An if..else statement evaluates a condition and executes one of the two statements depending on the result.

The Python if..else statement takes the following form:

if EXPRESSION:
    STATEMENT1
else:
    STATEMENT2

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If EXPRESSION evaluates to True, the STATEMENT1 will be executed. Otherwise, if EXPRESSION returns False, the STATEMENT2 will be executed. You can have only one else clause in the statement.

The else keyword must end with (:) colon and to be at the same indentation level as the corresponding if keyword.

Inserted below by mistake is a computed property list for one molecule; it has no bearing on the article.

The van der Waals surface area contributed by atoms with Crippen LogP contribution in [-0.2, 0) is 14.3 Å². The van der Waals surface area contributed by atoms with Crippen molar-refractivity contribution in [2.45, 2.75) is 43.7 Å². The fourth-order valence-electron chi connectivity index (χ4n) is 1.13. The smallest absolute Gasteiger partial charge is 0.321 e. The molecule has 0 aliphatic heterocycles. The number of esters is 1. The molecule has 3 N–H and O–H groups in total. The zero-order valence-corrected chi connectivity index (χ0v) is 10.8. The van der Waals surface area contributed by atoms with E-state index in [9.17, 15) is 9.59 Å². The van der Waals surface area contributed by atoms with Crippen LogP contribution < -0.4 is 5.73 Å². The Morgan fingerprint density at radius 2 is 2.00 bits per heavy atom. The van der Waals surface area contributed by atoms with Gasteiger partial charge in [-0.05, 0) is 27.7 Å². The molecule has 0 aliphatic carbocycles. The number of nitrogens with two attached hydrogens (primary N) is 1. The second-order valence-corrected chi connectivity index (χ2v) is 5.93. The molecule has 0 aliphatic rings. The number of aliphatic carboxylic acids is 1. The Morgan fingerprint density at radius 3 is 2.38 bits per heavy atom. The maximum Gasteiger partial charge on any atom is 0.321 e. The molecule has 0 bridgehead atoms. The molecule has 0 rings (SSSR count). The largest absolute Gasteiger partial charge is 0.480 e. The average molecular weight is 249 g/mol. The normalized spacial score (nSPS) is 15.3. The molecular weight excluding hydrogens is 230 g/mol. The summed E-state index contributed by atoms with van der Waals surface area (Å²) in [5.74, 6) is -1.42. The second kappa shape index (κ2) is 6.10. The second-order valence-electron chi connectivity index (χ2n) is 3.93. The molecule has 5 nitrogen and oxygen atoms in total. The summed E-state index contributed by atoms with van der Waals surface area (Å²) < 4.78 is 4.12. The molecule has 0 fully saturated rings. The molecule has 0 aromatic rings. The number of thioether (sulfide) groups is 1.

Let’s add an else clause to the previous example script:

number = int(input('Enter a number: '))

if number > 5:
    print(number, 'is greater than 5.')
else:
    print(number, 'is equal or less than 5.')

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If you run the code and enter a number, the script  will print a different message based on whether the number is greater  or less/equal to 5.

if..elif..else Statement

The elif keyword is short for else if.

The Python if..elif..else statement takes the following form:

if EXPRESSION1:
    STATEMENT1
elif: EXPRESSION2:
    STATEMENT2
else:
    STATEMENT3

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If EXPRESSION1 evaluates to True, the STATEMENTS1 will be executed. If the EXPRESSION2 evaluates to True, the STATEMENTS2 will be executed. If none of the expressions evaluate to True, the STATEMENTS3 is executed.